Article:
Shit. How deep had my sleep been?! Annie’s flight was 11am, and we’d been intent on staying awake all through the night ahead of it. We’d failed, obviously – and as an extra kicker, apparently I’d been irretrievably catatonic. After everything – our three week adventure – we hadn’t even been able to say goodbye. My stomach twisted with guilt and confusion. Surely not. How?!Continue reading
On our final day together, Annie and I spent the afternoon in a relaxed fashion: we found a cafe near Leah’s place and sat down to write and eat cake. It was a trendy, young place, Scandi-chic, far less intimidating than the bistros of central Paris with their chalkboard menus covered in dense, illegible scrawl. On one of the cafe’s exterior walls, facing a sidestreet, somebody had spray painted a vaguely left-wing proclamation in French, translating roughly as ‘down with fascism!’. A little further down the street, someone else had written ‘hipsters fuck off’.Continue reading
We did Paris stuff on our second day in Paris; tourist bits, lots of walking. I love walking in big cities – doesn’t matter how far. I love walking anywhere, just trundling along chatting and looking at things. It might actually be my favourite thing to do, now that I think about it. I’m 30 years old and I’d genuinely rather take a one-hour stroll through a park than spend five hours in some swanky rooftop bar with a pool. Annie is not as fond of walking as me, which is why I always have to lie to her about the distances it says on the map.
“So how far is it to this cemetery?”
“It’s just, uhhhh…” I glanced at my phone: 43 minutes to Père-Lachaise. “Another twenty mins or so.”
“So you do all the maps and navigating and stuff. What do I bring to the table in this travel duo?”
We were in a taxi on the way to the airport, for an 11am flight to Paris.
“Don’t be daft. You contribute loads. You make me do things I don’t want to do.”
“Yeah,” said Annie slowly, looking out of the window as Lisbon’s trams and tiles flicked by. “Yeah, I do. I introduce you to a wealth of interesting new experiences.”Continue reading
“Why does God love to smite me?” I lamented. “And where’s Milky Boy?”Continue reading
As the sun rose on our second day in Lisbon, I lay in bed dreaming a strange dream. It felt like an astral projection: I could see myself asleep in my bed, see Annie asleep across the room, but I was able to get up and walk around – and Annie too. I talked to the dream Annie as the real one slept.
“Let her sleep dude,” said the dream Annie. “Let’s go explore until she wakes up.”Continue reading
It meant a lot to me, that little hotel room halfway between Bristol and the airport. Nothing particularly interesting happened: we just dropped our shit, showered in turn, and lay in our beds vaping and watching Peep Show until we fell asleep past midnight. But it was important to me because it felt like an adventure – and not like the adventures I’d known recently. Over the years, I’d come to associate adventure with being alone, and by extension with the fear that comes when you’re on your lonesome, far from loved ones, and you find yourself huffing up a dirty great mountain or darting through some alien humid cityscape and you realise that if you fuck up, there’s not a soul within ten thousand miles who gives a rat’s knob about you. I got such a kick from that crappy little four-hour bungalow nap because, for the first time in years, that adventurous feeling was there without all the bad stuff. I’d begun to believe they were welded together.Continue reading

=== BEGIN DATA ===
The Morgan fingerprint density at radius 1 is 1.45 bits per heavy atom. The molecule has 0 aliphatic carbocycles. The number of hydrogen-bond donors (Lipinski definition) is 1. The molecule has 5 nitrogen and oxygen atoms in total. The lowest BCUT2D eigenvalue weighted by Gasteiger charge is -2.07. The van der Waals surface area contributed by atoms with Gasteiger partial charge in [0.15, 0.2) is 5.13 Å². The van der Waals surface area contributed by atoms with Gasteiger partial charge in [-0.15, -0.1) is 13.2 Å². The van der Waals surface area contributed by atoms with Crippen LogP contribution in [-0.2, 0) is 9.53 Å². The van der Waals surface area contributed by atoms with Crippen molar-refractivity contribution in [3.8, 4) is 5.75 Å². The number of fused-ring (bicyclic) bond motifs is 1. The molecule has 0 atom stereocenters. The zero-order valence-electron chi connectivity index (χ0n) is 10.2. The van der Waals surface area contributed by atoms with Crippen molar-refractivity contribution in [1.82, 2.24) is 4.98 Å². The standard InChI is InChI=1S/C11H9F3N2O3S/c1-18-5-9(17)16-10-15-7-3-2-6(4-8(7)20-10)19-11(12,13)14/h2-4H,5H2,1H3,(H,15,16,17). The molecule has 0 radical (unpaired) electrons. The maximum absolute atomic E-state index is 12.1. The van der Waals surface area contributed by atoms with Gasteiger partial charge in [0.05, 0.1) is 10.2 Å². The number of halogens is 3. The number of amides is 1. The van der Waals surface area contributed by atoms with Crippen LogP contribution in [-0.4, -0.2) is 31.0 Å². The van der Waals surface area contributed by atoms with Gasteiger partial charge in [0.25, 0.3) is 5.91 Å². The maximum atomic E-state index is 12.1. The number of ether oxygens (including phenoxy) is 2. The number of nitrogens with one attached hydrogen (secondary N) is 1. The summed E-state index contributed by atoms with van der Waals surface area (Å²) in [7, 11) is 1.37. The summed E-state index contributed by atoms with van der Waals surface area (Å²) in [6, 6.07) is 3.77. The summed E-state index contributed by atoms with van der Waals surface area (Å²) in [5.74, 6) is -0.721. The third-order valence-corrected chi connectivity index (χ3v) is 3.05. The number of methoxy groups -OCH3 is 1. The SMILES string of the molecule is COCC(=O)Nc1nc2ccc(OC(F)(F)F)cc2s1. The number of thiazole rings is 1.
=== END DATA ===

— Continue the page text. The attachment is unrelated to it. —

Wheeeew –- had a week off from writing. Went to Berlin. Will write about that later. Got to catch up on my Annie diaries first. Much to get on with. Where was I?
Annie and I arrived at my mum’s house in the same state we did in September of 2021: poorly, dishevelled and underslept. My mum likes Annie; she finds her funny and interesting and refreshing. I think Annie was a bit nervous to meet my mum again – as they stood chatting in the kitchen I noticed she was babbling a little, talking faster and louder than she had been with me on the bus. It makes me smile when Annie is nervous, worrying about being liked. Ironically enough it’s what made me like her so much in the first place.Continue reading
It’s hard not to view Manchester’s EasyHotel as a sign of the times. Only a few years ago – what, ten? Five? – fifty pounds a night would have gotten you a large room with breakfast included. You’d have probably been given a trouser press, a television, and a mini fridge with one of those choded Pringle tubes and two tiny little bottles of wine you daredn’t drink for fear of the check-out bill. You might even have gotten a little bit of patio, and almost certainly a complimentary breakfast.
Well – not anymore, because in the United Kingdom we love to watch ourselves spiral ever inward and downward, grumbling and grunting but not actually doing anything to prevent it, nation of wet lettuces that we are. It’s almost schadenfreude, except instead of taking joy in the downfall of others, we bask in the tragedy of our own downfall – we get our kicks from it, we get our rocks off, like the people in that film who crash cars and then knob in the debris.Continue reading